Let's be clear: There's no "Bedtime for Bonzo" in Fred Thompson's past.
That's not to say there haven't been a few cinematic duds for the lawyer-actor-U.S. senator. But for someone contemplating a presidential run -- as a Republican, of course -- his bio on the Internet Movie Database is hefty enough to make Warren Beatty jealous.
Thompson has played a district attorney (currently on "Law & Order"), an FBI agent, a detective, a White House chief of staff, a CIA director, a lieutenant colonel, a rear admiral, a major general, some guy named "Big John" in Tom Cruise's "Days of Thunder," and a U.S. president.
And the real-life resume isn't too shabby either: special counsel on the Watergate hearings, senator from Tennessee, consultant to Supreme Court nominee John G. Roberts Jr.
Now for his latest role: serious 2008 presidential contender?
Ever since Thompson told Fox's Chris Wallace on March 11 that he was thinking about running for president, the political wags have been busy handicapping the possible candidacy of the socially conservative Republican. (And those pundits are more gossipy than Hollywood paparazzi.)
All this has made the Hollywood Democrats a bit envious -- Ronald Reagan, George Murphy, Arnold Schwarzenegger and now Thompson? It seems Republican celebs -- what few there are -- have all the luck.
"There's an irony in this whole thing," said Hollywood publicist Howard Bragman. "Democratic politicians love to come here and raise millions of dollars from the entertainment industry. Yet it's the Republicans -- by virtue of Reagan, Arnold and Fred -- who have figured out how to play candidate."
In many ways, Thompson is a politician who learned how to be an actor by simply playing himself. A big man with a deep baritone Dixie drawl, he exudes authority. Pro 2nd Amendment, he looks like a guy who could manage a crisis. And, according to television producer Dick Wolf, who cast Thompson in "Law & Order," he probably could.
"Look, I've met every president since Nixon," said Wolf, an independent who supported Bill Clinton. "When they focus their attention on you, it's like a light goes on. They have this unique ability to make you feel like you're the only one in the room.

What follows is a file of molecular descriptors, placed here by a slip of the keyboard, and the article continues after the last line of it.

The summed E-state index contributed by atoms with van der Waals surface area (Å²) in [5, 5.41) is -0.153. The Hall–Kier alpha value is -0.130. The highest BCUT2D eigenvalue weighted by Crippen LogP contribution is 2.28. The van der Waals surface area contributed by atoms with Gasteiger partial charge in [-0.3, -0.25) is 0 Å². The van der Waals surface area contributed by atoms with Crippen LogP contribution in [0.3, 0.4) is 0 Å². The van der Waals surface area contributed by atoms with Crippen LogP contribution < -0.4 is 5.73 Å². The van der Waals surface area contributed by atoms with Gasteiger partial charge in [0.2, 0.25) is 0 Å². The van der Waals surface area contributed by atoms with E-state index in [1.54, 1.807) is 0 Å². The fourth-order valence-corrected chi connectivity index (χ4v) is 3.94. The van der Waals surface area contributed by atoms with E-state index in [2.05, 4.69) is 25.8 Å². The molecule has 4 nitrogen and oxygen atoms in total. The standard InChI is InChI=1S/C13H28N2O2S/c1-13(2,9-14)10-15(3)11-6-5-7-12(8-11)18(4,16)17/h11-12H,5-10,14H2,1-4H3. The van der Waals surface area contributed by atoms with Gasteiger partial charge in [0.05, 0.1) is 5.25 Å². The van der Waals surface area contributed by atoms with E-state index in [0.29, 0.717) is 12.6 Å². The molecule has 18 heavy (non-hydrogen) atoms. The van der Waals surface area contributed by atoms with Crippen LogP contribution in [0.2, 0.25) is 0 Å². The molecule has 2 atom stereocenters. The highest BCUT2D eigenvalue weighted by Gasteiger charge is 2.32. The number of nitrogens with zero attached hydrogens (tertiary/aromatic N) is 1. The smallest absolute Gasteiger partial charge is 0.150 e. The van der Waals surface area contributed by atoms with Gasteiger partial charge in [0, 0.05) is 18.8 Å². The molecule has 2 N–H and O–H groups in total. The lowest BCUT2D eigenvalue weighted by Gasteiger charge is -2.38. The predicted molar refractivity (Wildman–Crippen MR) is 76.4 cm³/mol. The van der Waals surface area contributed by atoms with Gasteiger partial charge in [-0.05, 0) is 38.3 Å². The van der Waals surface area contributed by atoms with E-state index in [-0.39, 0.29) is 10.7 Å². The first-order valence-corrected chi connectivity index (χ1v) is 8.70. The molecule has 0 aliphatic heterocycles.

"I don't know if it's a gift or a trick, but Fred's got it."
Wolf finds Thompson's potential candidacy interesting. He's even had conversations with him about it.
"We talked about it in the abstract," Wolf recounted. "I said, 'You should run.' He said, 'Really, why?' I said, 'Because I don't think there's anyone out there who can appeal to the base.' "
Wolf said he could easily see Thompson running and winning.
"When Fred Thompson walks in a room, people want to salute," Wolf said. "But beyond that, he's a remarkable consensus builder. He can see both sides of an issue.
"The character he plays in 'Law & Order,' as all successful characters are, is not too far from the mettle of the man."
Thompson began his Hollywood career in 1985. Director Roger Donaldson cast him to play himself in the movie "Marie," a real-life story about a woman determined to expose political corruption in Tennessee.
Donaldson went on to cast Thompson as the CIA director in "No Way Out" in 1987. After that, he was inundated with work on similar shows and movies. He took a break in 1994 to run for Vice President Al Gore's unexpired senate term in his home state of Tennessee. He was reelected to a full term in 1996.
He announced in 2001, shortly after the attacks of Sept. 11, that he would be seeking reelection. A few months later, however, his adult daughter died unexpectedly. He pulled out of the race. He was drained.
Wolf said when he heard that Thompson was giving up his Senate seat in 2002 he phoned Thompson's Washington office to see if he'd like to play the part of a conservative district attorney in the long-running "Law & Order."
"I called him cold," Wolf said. "It's one of the good things about being 60. You remember so much. I remembered him from the Watergate hearings."
Thompson started work almost immediately.
Wolf realized he had every producer's dream: While Thompson was still in office, he was limited on the amount of money he could earn for outside work.
"Those first episodes were very cost effective," Wolf says, laughing. (Suffice it to say, Thompson is now making slightly better than scale.)
Like everyone else, Wolf and his cast are waiting to hear Thompson's decision.
In the meantime, Thompson has been inundated with so many interview requests that he's had to hire a communications consultant. It's easier to get Leonardo DiCaprio on the phone. "He's taking the time to think about what he's going to do," Thompson's spokesman said.
This much is certain: If Thompson does run and win, no one would have to worry about what he'll do after leaving office.
He'd have a lock on presidential cameos for life.